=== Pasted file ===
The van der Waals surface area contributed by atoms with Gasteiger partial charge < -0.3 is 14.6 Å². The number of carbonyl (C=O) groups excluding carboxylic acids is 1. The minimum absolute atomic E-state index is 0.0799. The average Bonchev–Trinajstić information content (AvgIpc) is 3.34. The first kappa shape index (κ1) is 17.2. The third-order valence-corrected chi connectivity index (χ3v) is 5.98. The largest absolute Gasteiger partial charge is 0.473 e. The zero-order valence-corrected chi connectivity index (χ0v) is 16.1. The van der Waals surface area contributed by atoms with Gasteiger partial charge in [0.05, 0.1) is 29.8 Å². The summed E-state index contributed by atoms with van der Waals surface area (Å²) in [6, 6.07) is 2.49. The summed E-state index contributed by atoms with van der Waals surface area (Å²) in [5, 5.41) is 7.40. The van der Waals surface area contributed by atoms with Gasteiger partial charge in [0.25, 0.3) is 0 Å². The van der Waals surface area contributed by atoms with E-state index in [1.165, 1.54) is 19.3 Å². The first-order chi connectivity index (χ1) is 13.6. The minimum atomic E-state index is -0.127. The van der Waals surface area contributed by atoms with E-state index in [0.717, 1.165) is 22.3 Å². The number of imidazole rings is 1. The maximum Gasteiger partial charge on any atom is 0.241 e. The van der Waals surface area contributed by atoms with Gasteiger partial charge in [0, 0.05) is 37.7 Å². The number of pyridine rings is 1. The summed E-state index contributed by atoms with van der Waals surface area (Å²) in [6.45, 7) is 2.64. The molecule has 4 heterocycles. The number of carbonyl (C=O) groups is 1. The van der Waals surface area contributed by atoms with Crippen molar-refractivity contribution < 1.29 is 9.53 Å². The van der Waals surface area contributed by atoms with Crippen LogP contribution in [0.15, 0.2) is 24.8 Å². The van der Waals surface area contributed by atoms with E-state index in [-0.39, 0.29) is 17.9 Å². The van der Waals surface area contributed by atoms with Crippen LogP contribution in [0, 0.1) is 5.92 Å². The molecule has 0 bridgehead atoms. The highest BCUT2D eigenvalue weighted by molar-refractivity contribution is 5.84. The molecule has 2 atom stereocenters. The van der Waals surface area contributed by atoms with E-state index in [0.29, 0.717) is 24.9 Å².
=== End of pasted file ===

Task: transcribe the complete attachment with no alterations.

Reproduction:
The van der Waals surface area contributed by atoms with Gasteiger partial charge < -0.3 is 14.6 Å². The number of carbonyl (C=O) groups excluding carboxylic acids is 1. The minimum absolute atomic E-state index is 0.0799. The average Bonchev–Trinajstić information content (AvgIpc) is 3.34. The first kappa shape index (κ1) is 17.2. The third-order valence-corrected chi connectivity index (χ3v) is 5.98. The largest absolute Gasteiger partial charge is 0.473 e. The zero-order valence-corrected chi connectivity index (χ0v) is 16.1. The van der Waals surface area contributed by atoms with Gasteiger partial charge in [0.05, 0.1) is 29.8 Å². The summed E-state index contributed by atoms with van der Waals surface area (Å²) in [6, 6.07) is 2.49. The summed E-state index contributed by atoms with van der Waals surface area (Å²) in [5, 5.41) is 7.40. The van der Waals surface area contributed by atoms with Gasteiger partial charge in [0.25, 0.3) is 0 Å². The van der Waals surface area contributed by atoms with E-state index in [1.165, 1.54) is 19.3 Å². The first-order chi connectivity index (χ1) is 13.6. The minimum atomic E-state index is -0.127. The van der Waals surface area contributed by atoms with E-state index in [0.717, 1.165) is 22.3 Å². The number of imidazole rings is 1. The maximum Gasteiger partial charge on any atom is 0.241 e. The van der Waals surface area contributed by atoms with Gasteiger partial charge in [0, 0.05) is 37.7 Å². The number of pyridine rings is 1. The summed E-state index contributed by atoms with van der Waals surface area (Å²) in [6.45, 7) is 2.64. The molecule has 4 heterocycles. The number of carbonyl (C=O) groups is 1. The van der Waals surface area contributed by atoms with Crippen molar-refractivity contribution < 1.29 is 9.53 Å². The van der Waals surface area contributed by atoms with Crippen LogP contribution in [0.15, 0.2) is 24.8 Å². The van der Waals surface area contributed by atoms with E-state index in [-0.39, 0.29) is 17.9 Å². The van der Waals surface area contributed by atoms with Crippen LogP contribution in [0, 0.1) is 5.92 Å². The molecule has 0 bridgehead atoms. The highest BCUT2D eigenvalue weighted by molar-refractivity contribution is 5.84. The molecule has 2 atom stereocenters. The van der Waals surface area contributed by atoms with E-state index in [0.29, 0.717) is 24.9 Å².